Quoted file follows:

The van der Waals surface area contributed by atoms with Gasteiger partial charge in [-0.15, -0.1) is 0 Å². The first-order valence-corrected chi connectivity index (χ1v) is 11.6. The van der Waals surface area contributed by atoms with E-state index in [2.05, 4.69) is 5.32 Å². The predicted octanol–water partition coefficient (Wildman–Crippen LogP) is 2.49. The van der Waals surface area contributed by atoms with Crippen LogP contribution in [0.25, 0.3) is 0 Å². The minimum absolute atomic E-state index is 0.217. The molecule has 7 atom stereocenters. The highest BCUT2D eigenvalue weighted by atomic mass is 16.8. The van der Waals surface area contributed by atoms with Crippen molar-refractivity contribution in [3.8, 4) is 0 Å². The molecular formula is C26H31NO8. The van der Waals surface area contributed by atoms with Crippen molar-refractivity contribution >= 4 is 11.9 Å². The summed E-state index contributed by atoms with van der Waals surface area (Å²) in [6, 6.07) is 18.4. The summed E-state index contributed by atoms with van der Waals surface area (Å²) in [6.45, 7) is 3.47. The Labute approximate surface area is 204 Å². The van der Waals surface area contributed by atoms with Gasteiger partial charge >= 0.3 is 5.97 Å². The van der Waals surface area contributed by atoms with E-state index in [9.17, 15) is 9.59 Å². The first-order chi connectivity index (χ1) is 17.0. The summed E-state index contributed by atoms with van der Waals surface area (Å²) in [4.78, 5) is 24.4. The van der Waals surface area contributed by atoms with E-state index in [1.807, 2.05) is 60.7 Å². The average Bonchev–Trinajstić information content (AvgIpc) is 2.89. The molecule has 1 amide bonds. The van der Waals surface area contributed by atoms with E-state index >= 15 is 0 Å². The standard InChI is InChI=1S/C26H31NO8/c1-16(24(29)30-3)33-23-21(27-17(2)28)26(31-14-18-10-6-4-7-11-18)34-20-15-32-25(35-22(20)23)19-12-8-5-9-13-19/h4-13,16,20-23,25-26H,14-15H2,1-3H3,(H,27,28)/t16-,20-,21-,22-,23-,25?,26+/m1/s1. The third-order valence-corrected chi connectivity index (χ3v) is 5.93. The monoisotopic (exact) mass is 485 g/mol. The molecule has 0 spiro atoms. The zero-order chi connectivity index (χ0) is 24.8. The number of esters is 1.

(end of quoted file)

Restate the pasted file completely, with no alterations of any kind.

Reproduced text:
The van der Waals surface area contributed by atoms with Gasteiger partial charge in [-0.15, -0.1) is 0 Å². The first-order valence-corrected chi connectivity index (χ1v) is 11.6. The van der Waals surface area contributed by atoms with E-state index in [2.05, 4.69) is 5.32 Å². The predicted octanol–water partition coefficient (Wildman–Crippen LogP) is 2.49. The van der Waals surface area contributed by atoms with Crippen LogP contribution in [0.25, 0.3) is 0 Å². The minimum absolute atomic E-state index is 0.217. The molecule has 7 atom stereocenters. The highest BCUT2D eigenvalue weighted by atomic mass is 16.8. The van der Waals surface area contributed by atoms with Crippen molar-refractivity contribution in [3.8, 4) is 0 Å². The molecular formula is C26H31NO8. The van der Waals surface area contributed by atoms with Crippen molar-refractivity contribution >= 4 is 11.9 Å². The summed E-state index contributed by atoms with van der Waals surface area (Å²) in [6, 6.07) is 18.4. The summed E-state index contributed by atoms with van der Waals surface area (Å²) in [6.45, 7) is 3.47. The Labute approximate surface area is 204 Å². The van der Waals surface area contributed by atoms with Gasteiger partial charge >= 0.3 is 5.97 Å². The van der Waals surface area contributed by atoms with E-state index in [9.17, 15) is 9.59 Å². The first-order chi connectivity index (χ1) is 17.0. The summed E-state index contributed by atoms with van der Waals surface area (Å²) in [4.78, 5) is 24.4. The van der Waals surface area contributed by atoms with E-state index in [1.807, 2.05) is 60.7 Å². The average Bonchev–Trinajstić information content (AvgIpc) is 2.89. The molecule has 1 amide bonds. The van der Waals surface area contributed by atoms with E-state index >= 15 is 0 Å². The standard InChI is InChI=1S/C26H31NO8/c1-16(24(29)30-3)33-23-21(27-17(2)28)26(31-14-18-10-6-4-7-11-18)34-20-15-32-25(35-22(20)23)19-12-8-5-9-13-19/h4-13,16,20-23,25-26H,14-15H2,1-3H3,(H,27,28)/t16-,20-,21-,22-,23-,25?,26+/m1/s1. The third-order valence-corrected chi connectivity index (χ3v) is 5.93. The monoisotopic (exact) mass is 485 g/mol. The molecule has 0 spiro atoms. The zero-order chi connectivity index (χ0) is 24.8. The number of esters is 1.